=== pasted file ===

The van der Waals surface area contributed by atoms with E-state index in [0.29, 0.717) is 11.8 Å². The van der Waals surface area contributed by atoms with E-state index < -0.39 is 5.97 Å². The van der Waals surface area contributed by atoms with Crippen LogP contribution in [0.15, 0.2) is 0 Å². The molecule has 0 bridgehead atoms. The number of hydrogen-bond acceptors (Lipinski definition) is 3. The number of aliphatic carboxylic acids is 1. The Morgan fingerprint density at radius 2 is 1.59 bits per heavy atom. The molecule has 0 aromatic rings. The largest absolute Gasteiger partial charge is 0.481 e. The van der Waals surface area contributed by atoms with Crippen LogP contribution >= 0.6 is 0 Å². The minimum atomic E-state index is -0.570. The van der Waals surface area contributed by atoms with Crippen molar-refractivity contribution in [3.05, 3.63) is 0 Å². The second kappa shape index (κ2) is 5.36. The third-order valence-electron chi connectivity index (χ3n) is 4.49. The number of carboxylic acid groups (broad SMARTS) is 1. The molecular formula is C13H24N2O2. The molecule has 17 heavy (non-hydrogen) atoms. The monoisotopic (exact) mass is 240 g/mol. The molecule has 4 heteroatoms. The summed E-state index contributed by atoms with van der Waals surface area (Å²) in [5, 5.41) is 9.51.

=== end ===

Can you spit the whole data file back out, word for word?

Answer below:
The van der Waals surface area contributed by atoms with E-state index in [0.29, 0.717) is 11.8 Å². The van der Waals surface area contributed by atoms with E-state index < -0.39 is 5.97 Å². The van der Waals surface area contributed by atoms with Crippen LogP contribution in [0.15, 0.2) is 0 Å². The molecule has 0 bridgehead atoms. The number of hydrogen-bond acceptors (Lipinski definition) is 3. The number of aliphatic carboxylic acids is 1. The Morgan fingerprint density at radius 2 is 1.59 bits per heavy atom. The molecule has 0 aromatic rings. The largest absolute Gasteiger partial charge is 0.481 e. The van der Waals surface area contributed by atoms with Crippen LogP contribution >= 0.6 is 0 Å². The minimum atomic E-state index is -0.570. The van der Waals surface area contributed by atoms with Crippen molar-refractivity contribution in [3.05, 3.63) is 0 Å². The second kappa shape index (κ2) is 5.36. The third-order valence-electron chi connectivity index (χ3n) is 4.49. The number of carboxylic acid groups (broad SMARTS) is 1. The molecular formula is C13H24N2O2. The molecule has 17 heavy (non-hydrogen) atoms. The monoisotopic (exact) mass is 240 g/mol. The molecule has 4 heteroatoms. The summed E-state index contributed by atoms with van der Waals surface area (Å²) in [5, 5.41) is 9.51.